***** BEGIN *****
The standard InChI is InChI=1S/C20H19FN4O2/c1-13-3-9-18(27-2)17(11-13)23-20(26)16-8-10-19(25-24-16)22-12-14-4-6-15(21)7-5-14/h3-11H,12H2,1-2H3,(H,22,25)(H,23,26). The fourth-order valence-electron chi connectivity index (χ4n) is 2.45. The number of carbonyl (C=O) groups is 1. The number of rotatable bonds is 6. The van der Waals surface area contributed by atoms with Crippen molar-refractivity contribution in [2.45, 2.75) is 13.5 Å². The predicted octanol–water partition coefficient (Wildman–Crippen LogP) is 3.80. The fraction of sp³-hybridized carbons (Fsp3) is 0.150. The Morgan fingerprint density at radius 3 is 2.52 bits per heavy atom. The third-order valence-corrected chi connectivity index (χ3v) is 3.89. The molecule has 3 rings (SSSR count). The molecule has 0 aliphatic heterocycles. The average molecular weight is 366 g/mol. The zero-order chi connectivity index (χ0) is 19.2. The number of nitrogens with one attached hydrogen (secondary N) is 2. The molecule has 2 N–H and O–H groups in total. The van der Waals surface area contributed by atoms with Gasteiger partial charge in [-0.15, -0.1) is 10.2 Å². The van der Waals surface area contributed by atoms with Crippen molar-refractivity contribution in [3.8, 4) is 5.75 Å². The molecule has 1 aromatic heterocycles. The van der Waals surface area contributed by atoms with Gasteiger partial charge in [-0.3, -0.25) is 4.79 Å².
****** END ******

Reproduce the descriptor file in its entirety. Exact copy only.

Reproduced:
The standard InChI is InChI=1S/C20H19FN4O2/c1-13-3-9-18(27-2)17(11-13)23-20(26)16-8-10-19(25-24-16)22-12-14-4-6-15(21)7-5-14/h3-11H,12H2,1-2H3,(H,22,25)(H,23,26). The fourth-order valence-electron chi connectivity index (χ4n) is 2.45. The number of carbonyl (C=O) groups is 1. The number of rotatable bonds is 6. The van der Waals surface area contributed by atoms with Crippen molar-refractivity contribution in [2.45, 2.75) is 13.5 Å². The predicted octanol–water partition coefficient (Wildman–Crippen LogP) is 3.80. The fraction of sp³-hybridized carbons (Fsp3) is 0.150. The Morgan fingerprint density at radius 3 is 2.52 bits per heavy atom. The third-order valence-corrected chi connectivity index (χ3v) is 3.89. The molecule has 3 rings (SSSR count). The molecule has 0 aliphatic heterocycles. The average molecular weight is 366 g/mol. The zero-order chi connectivity index (χ0) is 19.2. The number of nitrogens with one attached hydrogen (secondary N) is 2. The molecule has 2 N–H and O–H groups in total. The van der Waals surface area contributed by atoms with Gasteiger partial charge in [-0.15, -0.1) is 10.2 Å². The van der Waals surface area contributed by atoms with Crippen molar-refractivity contribution in [3.8, 4) is 5.75 Å². The molecule has 1 aromatic heterocycles. The van der Waals surface area contributed by atoms with Gasteiger partial charge in [-0.3, -0.25) is 4.79 Å².